UN Security Council

As Democratic support for Israel wanes, will American Jews abandon their political home?

As Democratic support for Israel wanes, will American Jews abandon their political home?

Buried in a new Pew Research Center poll on a broad-range of American political concerns is a finding that has the potential to radically scramble American Jewry's long association with the Democratic Party. Not surprisingly, the lightning-rod Israeli-Palestinian conflict is at the root of this.

The finding? For the first time, it appears that Americans who are registered Democrats are as statistically likely to favor the Palestinians as they are Israel.

Ladies and gentleman, this is potentially big news -- assuming the polling is accurate.

Not because of the small number of Jewish voters who exist on a national scale relative to the overall number of registered American voters (Jews account for only about 2 percent of the entire American population).

But because of what this could mean for Jewish campaign contributions, Jewish political activism and Jewish voting in future presidential, congressional and other contests in New York, California, Florida and other states with large Jewish concentrations. (I'm referring here to non-Orthodox Jews; the 10 percent of so of American Jews who identify as Orthodox already largely support Republican politicians.) 

Political reporters at mainstream American news outlets, as far as I can tell, paid comparatively little initial attention to the survey finding. I suspect this is because of the avalanche of stories they've been producing on the outgoing Obama presidency and the incoming Trump administration.

Even Israeli and American Jewish outlets initially paid less attention to the Pew finding than I would have imagined, probably for the same reason cited just above.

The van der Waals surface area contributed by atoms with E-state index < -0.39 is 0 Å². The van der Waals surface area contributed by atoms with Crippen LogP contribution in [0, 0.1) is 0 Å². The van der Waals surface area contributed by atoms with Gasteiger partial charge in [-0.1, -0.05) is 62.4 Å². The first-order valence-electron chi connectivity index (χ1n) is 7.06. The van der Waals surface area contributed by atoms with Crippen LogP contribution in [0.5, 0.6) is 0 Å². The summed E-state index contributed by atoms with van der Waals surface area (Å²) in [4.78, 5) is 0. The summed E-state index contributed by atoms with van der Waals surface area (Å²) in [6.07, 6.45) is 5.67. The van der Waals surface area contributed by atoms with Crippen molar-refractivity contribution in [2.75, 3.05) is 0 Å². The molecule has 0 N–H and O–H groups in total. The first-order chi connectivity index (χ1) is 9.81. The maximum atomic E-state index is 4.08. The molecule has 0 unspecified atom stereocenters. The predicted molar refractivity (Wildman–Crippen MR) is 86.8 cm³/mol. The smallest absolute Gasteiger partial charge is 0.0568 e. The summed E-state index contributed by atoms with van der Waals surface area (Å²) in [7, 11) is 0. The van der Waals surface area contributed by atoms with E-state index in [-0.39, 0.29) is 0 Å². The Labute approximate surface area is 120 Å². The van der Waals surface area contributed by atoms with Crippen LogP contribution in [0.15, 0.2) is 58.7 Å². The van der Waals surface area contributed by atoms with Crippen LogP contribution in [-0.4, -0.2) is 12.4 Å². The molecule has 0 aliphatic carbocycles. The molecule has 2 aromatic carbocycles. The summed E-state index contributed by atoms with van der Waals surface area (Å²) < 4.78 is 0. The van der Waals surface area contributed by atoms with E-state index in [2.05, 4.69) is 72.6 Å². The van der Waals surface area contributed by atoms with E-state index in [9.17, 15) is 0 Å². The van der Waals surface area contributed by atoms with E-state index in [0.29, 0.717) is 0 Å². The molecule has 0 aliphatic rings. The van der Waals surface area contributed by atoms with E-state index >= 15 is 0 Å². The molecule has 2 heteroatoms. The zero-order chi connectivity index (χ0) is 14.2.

Hey, religion reporters. Why not pick up the slack?

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Future story watch: Should a Muslim state gain a permanent UN Security Council seat?

Future story watch: Should a Muslim state gain a permanent UN Security Council seat?

Let's' play with some hypotheticals, courtesy of an idea floated by Turkish President Recep Tayyip Erdogan.

But first some necessary background. A columnist for Turkey's English-language Hurriyet Daily News, wrote recently that Erdogan thinks the makeup of the United Nations Security Council's permanent members should be revamped along religious lines. His reason?

To end the Christian world's UN dominance over the globe's non-Christian nations.

Never mind, for now, as columnist Burak Bekdil, a prominent and frequent Erdogan critic, pointed out with more than a hint of sarcasm, that China, one of the Security Council's five permanent members, is hardly a Christian nation. That, is, unless you stretch the meaning of "Christian nation" to mean any nation in which Christians live, no matter how tightly controlled they are by a repressive government, such as the one in Beijing.

Still, Erdogan makes a point. The Security Council has no permanent member whose dominant religion is Islam, the world's second largest after ChrIstianity.

Journalists take note: This issue is likely to become an active debate, sooner or later. And when it does, it will not be easily resolved.

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